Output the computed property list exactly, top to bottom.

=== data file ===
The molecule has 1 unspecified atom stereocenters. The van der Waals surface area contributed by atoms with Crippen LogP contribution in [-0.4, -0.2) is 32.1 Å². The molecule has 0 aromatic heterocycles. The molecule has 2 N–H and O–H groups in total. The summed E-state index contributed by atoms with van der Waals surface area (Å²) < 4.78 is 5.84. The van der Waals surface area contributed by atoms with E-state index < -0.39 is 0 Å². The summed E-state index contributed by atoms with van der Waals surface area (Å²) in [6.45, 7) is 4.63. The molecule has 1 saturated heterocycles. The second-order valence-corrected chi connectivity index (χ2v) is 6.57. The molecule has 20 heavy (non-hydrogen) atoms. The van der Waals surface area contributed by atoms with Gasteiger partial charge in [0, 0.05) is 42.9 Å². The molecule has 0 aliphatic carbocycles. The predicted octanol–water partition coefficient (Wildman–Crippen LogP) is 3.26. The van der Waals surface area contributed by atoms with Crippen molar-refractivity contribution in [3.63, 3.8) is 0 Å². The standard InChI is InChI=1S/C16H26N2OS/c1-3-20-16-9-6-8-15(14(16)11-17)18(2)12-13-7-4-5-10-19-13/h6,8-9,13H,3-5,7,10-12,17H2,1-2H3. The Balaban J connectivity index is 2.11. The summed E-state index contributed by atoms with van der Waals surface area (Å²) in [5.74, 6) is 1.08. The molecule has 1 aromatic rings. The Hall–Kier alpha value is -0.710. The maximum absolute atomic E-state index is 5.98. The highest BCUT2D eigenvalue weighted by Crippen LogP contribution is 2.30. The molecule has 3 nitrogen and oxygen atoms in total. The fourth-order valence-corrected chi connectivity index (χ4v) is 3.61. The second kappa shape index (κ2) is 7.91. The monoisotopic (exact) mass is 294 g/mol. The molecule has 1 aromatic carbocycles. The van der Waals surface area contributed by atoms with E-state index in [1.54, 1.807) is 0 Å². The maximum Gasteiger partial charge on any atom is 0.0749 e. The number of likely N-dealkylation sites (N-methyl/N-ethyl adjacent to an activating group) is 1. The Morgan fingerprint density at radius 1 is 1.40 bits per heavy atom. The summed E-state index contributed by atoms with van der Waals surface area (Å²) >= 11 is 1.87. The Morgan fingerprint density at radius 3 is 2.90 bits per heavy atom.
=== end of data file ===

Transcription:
The molecule has 1 unspecified atom stereocenters. The van der Waals surface area contributed by atoms with Crippen LogP contribution in [-0.4, -0.2) is 32.1 Å². The molecule has 0 aromatic heterocycles. The molecule has 2 N–H and O–H groups in total. The summed E-state index contributed by atoms with van der Waals surface area (Å²) < 4.78 is 5.84. The van der Waals surface area contributed by atoms with E-state index < -0.39 is 0 Å². The summed E-state index contributed by atoms with van der Waals surface area (Å²) in [6.45, 7) is 4.63. The molecule has 1 saturated heterocycles. The second-order valence-corrected chi connectivity index (χ2v) is 6.57. The molecule has 20 heavy (non-hydrogen) atoms. The van der Waals surface area contributed by atoms with Gasteiger partial charge in [0, 0.05) is 42.9 Å². The molecule has 0 aliphatic carbocycles. The predicted octanol–water partition coefficient (Wildman–Crippen LogP) is 3.26. The van der Waals surface area contributed by atoms with Crippen molar-refractivity contribution in [3.63, 3.8) is 0 Å². The standard InChI is InChI=1S/C16H26N2OS/c1-3-20-16-9-6-8-15(14(16)11-17)18(2)12-13-7-4-5-10-19-13/h6,8-9,13H,3-5,7,10-12,17H2,1-2H3. The Balaban J connectivity index is 2.11. The summed E-state index contributed by atoms with van der Waals surface area (Å²) in [5.74, 6) is 1.08. The molecule has 1 aromatic rings. The Hall–Kier alpha value is -0.710. The maximum absolute atomic E-state index is 5.98. The highest BCUT2D eigenvalue weighted by Crippen LogP contribution is 2.30. The molecule has 3 nitrogen and oxygen atoms in total. The fourth-order valence-corrected chi connectivity index (χ4v) is 3.61. The second kappa shape index (κ2) is 7.91. The monoisotopic (exact) mass is 294 g/mol. The molecule has 1 aromatic carbocycles. The van der Waals surface area contributed by atoms with E-state index in [1.54, 1.807) is 0 Å². The maximum Gasteiger partial charge on any atom is 0.0749 e. The number of likely N-dealkylation sites (N-methyl/N-ethyl adjacent to an activating group) is 1. The Morgan fingerprint density at radius 1 is 1.40 bits per heavy atom. The summed E-state index contributed by atoms with van der Waals surface area (Å²) >= 11 is 1.87. The Morgan fingerprint density at radius 3 is 2.90 bits per heavy atom.